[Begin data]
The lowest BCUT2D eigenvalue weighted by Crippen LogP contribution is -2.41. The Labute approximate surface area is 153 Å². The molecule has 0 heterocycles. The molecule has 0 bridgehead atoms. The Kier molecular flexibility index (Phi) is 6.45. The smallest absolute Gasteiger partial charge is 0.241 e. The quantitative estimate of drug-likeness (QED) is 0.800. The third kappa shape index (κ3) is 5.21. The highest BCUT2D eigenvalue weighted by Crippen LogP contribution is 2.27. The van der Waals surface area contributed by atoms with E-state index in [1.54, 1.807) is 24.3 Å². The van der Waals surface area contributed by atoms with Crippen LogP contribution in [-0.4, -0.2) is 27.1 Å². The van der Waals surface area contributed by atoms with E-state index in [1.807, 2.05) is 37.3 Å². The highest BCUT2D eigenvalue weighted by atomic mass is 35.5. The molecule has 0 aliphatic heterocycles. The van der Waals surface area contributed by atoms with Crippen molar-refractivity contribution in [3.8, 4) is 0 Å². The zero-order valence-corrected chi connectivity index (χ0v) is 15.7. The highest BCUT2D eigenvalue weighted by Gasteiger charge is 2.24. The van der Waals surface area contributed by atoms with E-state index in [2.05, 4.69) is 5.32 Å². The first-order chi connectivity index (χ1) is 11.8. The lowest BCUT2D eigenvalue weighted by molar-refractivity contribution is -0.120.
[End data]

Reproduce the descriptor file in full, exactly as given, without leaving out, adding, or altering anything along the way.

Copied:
The lowest BCUT2D eigenvalue weighted by Crippen LogP contribution is -2.41. The Labute approximate surface area is 153 Å². The molecule has 0 heterocycles. The molecule has 0 bridgehead atoms. The Kier molecular flexibility index (Phi) is 6.45. The smallest absolute Gasteiger partial charge is 0.241 e. The quantitative estimate of drug-likeness (QED) is 0.800. The third kappa shape index (κ3) is 5.21. The highest BCUT2D eigenvalue weighted by Crippen LogP contribution is 2.27. The van der Waals surface area contributed by atoms with E-state index in [1.54, 1.807) is 24.3 Å². The van der Waals surface area contributed by atoms with Crippen LogP contribution in [-0.4, -0.2) is 27.1 Å². The van der Waals surface area contributed by atoms with E-state index in [1.807, 2.05) is 37.3 Å². The highest BCUT2D eigenvalue weighted by atomic mass is 35.5. The molecule has 0 aliphatic heterocycles. The van der Waals surface area contributed by atoms with Crippen molar-refractivity contribution in [3.8, 4) is 0 Å². The zero-order valence-corrected chi connectivity index (χ0v) is 15.7. The highest BCUT2D eigenvalue weighted by Gasteiger charge is 2.24. The van der Waals surface area contributed by atoms with E-state index in [2.05, 4.69) is 5.32 Å². The first-order chi connectivity index (χ1) is 11.8. The lowest BCUT2D eigenvalue weighted by molar-refractivity contribution is -0.120.